McGary spearheaded another blowout on the boards against Kansas, with Michigan doubling up the Jayhawks in offensive rebounds and winning the tempo-free battle 33% to 23%. He put up 25 points on 19 shot equivalents and generated at least eight extra possessions for M. He didn't pick up a foul until deep into the second half. I think we've just seen the best game of his career.
McGary has definitively arrived now. It's one thing to beat up on Juvonte Reddic and the four dwarves, entirely another to leave scattered bits of Jayhawk in your wake. The finer points of defense still elude him; that's the difference between McGary being pretty dang good next year or All American. That and free throws.
Now that we're used to the hugeness and the energy, the striking thing about McGary is how skilled he is. He hit an elbow jumper in this one and followed that up with a late turnaround from the short corner that was some Duncan business. His bunnies go down at a huge rate because he can slam them down when appropriate but also has excellent body control and the ability to shoot with both hands. Most of McGary's makes don't even touch the rim.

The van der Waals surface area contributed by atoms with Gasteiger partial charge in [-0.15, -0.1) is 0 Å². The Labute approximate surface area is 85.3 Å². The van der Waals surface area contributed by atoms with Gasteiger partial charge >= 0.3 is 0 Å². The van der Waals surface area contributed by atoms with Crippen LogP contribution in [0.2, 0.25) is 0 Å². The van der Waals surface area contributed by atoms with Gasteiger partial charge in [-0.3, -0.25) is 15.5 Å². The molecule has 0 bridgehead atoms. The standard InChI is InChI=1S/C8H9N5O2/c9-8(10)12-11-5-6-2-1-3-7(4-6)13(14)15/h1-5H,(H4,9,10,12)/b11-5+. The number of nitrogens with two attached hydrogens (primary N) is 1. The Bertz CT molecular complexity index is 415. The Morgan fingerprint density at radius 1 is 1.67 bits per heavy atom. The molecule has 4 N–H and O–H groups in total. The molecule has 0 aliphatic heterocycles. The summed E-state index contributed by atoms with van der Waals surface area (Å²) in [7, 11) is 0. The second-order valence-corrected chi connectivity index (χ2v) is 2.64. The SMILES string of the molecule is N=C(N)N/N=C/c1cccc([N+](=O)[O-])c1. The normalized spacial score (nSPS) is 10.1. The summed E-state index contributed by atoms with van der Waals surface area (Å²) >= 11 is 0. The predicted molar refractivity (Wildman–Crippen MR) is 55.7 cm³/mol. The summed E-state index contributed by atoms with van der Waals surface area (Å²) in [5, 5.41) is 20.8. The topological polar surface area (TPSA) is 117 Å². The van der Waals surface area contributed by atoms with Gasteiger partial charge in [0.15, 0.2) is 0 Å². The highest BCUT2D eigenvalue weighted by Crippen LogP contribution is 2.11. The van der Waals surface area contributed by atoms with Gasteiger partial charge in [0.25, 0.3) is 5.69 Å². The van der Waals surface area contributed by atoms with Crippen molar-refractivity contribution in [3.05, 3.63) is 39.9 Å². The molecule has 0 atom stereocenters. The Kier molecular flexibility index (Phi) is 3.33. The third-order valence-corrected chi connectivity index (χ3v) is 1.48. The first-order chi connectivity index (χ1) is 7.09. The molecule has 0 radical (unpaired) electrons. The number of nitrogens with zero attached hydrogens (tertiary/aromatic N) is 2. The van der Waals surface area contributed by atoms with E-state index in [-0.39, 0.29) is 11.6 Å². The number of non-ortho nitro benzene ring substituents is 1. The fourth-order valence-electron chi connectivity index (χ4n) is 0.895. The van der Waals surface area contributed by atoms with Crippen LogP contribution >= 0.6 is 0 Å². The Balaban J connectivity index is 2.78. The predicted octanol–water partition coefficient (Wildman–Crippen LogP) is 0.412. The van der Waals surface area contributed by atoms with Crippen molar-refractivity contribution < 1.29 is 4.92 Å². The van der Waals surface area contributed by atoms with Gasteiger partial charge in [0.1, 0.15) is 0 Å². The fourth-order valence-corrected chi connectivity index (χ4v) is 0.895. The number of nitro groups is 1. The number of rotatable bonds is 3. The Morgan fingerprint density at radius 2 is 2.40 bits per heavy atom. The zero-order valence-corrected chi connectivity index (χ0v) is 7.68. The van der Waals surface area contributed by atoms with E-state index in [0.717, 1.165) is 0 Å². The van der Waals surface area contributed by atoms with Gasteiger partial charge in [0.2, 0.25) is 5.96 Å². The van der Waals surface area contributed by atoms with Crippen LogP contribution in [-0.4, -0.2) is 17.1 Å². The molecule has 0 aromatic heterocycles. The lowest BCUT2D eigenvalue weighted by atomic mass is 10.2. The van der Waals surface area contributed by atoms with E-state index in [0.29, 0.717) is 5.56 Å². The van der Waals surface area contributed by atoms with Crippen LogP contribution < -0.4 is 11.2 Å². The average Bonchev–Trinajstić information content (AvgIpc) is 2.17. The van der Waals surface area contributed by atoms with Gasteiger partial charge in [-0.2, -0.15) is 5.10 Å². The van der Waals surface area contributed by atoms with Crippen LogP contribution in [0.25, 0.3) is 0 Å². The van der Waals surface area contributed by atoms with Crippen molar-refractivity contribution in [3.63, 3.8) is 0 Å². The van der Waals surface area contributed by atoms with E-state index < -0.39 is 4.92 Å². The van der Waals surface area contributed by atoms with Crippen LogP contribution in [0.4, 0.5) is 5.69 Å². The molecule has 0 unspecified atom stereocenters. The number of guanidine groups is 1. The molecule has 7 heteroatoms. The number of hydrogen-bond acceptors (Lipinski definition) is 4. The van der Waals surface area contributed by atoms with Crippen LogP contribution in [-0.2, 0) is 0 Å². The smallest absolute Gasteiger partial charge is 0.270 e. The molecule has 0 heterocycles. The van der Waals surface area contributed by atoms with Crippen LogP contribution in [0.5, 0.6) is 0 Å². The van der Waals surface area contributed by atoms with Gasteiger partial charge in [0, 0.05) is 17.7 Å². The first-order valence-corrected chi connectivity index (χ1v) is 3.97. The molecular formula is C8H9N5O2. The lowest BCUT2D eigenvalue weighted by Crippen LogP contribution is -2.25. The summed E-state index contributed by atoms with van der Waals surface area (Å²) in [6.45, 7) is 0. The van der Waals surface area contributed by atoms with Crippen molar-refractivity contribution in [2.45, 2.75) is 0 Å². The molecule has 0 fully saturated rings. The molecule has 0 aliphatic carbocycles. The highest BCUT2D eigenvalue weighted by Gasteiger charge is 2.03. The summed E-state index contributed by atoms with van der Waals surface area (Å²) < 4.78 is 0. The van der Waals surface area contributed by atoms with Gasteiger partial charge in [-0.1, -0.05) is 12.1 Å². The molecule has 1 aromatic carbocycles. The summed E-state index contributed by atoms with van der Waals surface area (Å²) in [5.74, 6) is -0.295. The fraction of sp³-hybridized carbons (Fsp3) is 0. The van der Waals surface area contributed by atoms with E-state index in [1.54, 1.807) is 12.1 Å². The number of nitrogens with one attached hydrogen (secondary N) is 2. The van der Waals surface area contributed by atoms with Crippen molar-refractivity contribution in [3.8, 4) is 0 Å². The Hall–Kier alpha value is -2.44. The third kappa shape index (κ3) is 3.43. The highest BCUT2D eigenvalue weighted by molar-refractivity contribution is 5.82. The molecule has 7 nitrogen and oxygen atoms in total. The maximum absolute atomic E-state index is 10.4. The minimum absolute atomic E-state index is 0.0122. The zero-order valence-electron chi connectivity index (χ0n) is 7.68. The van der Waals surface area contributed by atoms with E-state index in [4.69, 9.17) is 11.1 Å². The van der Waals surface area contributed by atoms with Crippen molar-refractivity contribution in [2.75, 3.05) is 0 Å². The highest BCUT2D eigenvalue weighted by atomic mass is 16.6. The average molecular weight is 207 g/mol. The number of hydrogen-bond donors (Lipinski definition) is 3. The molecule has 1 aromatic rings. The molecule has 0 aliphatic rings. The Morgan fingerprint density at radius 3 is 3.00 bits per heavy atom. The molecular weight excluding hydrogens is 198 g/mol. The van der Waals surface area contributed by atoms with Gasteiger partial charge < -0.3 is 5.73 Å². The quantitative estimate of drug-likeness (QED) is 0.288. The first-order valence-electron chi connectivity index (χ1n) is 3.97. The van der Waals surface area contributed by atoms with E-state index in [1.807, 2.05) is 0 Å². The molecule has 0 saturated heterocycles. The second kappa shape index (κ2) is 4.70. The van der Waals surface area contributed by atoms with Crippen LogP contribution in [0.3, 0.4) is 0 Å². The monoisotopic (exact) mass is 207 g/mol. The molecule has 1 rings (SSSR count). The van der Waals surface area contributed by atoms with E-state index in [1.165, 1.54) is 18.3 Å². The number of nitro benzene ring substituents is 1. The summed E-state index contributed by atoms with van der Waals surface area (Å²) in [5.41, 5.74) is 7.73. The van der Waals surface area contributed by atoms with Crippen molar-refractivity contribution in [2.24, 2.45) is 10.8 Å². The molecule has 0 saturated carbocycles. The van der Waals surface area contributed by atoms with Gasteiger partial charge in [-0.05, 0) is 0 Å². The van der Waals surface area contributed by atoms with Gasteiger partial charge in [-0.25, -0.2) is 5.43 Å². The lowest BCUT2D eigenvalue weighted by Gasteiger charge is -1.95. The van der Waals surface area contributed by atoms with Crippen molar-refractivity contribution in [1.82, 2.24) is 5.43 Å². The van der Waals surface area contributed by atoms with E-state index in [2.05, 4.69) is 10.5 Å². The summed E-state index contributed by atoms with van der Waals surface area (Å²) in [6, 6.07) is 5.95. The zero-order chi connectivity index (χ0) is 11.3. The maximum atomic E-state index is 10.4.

['shop via Ace.]
Relatedly. At halftime I made a comment about how I missed the version of Kansas that shot itself in the foot until it ran out of feet and just kept shooting, and more than one person said something about how they missed Burke. I was a little confused by this, and then the TV put up some chyron stating that he had zero points. Oh.
I didn't really feel that. Michigan had over a point per possession at halftime largely thanks to Burke getting the offense set up, and if he missed shots they often drew so much attention that GRIII or Mitch McGary was able to get a putback. Faced with the prospect of taking on Withey, he mostly got his teammates involved. Five assists is a lot of assists in a half.